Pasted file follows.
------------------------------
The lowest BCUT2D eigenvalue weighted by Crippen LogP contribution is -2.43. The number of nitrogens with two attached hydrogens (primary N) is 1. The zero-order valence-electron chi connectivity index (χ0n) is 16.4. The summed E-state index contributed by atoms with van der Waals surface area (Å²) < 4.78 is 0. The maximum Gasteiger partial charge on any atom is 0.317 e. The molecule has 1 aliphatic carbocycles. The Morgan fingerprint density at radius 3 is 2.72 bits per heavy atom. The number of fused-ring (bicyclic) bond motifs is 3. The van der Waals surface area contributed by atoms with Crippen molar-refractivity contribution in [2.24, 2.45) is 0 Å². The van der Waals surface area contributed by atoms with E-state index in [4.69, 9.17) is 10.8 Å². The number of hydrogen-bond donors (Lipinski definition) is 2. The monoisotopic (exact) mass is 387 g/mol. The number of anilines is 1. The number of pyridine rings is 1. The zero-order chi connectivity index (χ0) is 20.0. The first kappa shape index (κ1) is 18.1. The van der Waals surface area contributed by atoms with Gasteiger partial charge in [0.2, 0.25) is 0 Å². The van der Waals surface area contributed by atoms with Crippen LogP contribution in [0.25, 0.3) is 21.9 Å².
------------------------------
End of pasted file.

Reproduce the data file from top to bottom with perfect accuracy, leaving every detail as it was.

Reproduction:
The lowest BCUT2D eigenvalue weighted by Crippen LogP contribution is -2.43. The number of nitrogens with two attached hydrogens (primary N) is 1. The zero-order valence-electron chi connectivity index (χ0n) is 16.4. The summed E-state index contributed by atoms with van der Waals surface area (Å²) < 4.78 is 0. The maximum Gasteiger partial charge on any atom is 0.317 e. The molecule has 1 aliphatic carbocycles. The Morgan fingerprint density at radius 3 is 2.72 bits per heavy atom. The number of fused-ring (bicyclic) bond motifs is 3. The van der Waals surface area contributed by atoms with Crippen molar-refractivity contribution in [2.24, 2.45) is 0 Å². The van der Waals surface area contributed by atoms with E-state index in [4.69, 9.17) is 10.8 Å². The number of hydrogen-bond donors (Lipinski definition) is 2. The monoisotopic (exact) mass is 387 g/mol. The number of anilines is 1. The number of pyridine rings is 1. The zero-order chi connectivity index (χ0) is 20.0. The first kappa shape index (κ1) is 18.1. The van der Waals surface area contributed by atoms with Gasteiger partial charge in [0.2, 0.25) is 0 Å². The van der Waals surface area contributed by atoms with Crippen LogP contribution in [0.25, 0.3) is 21.9 Å².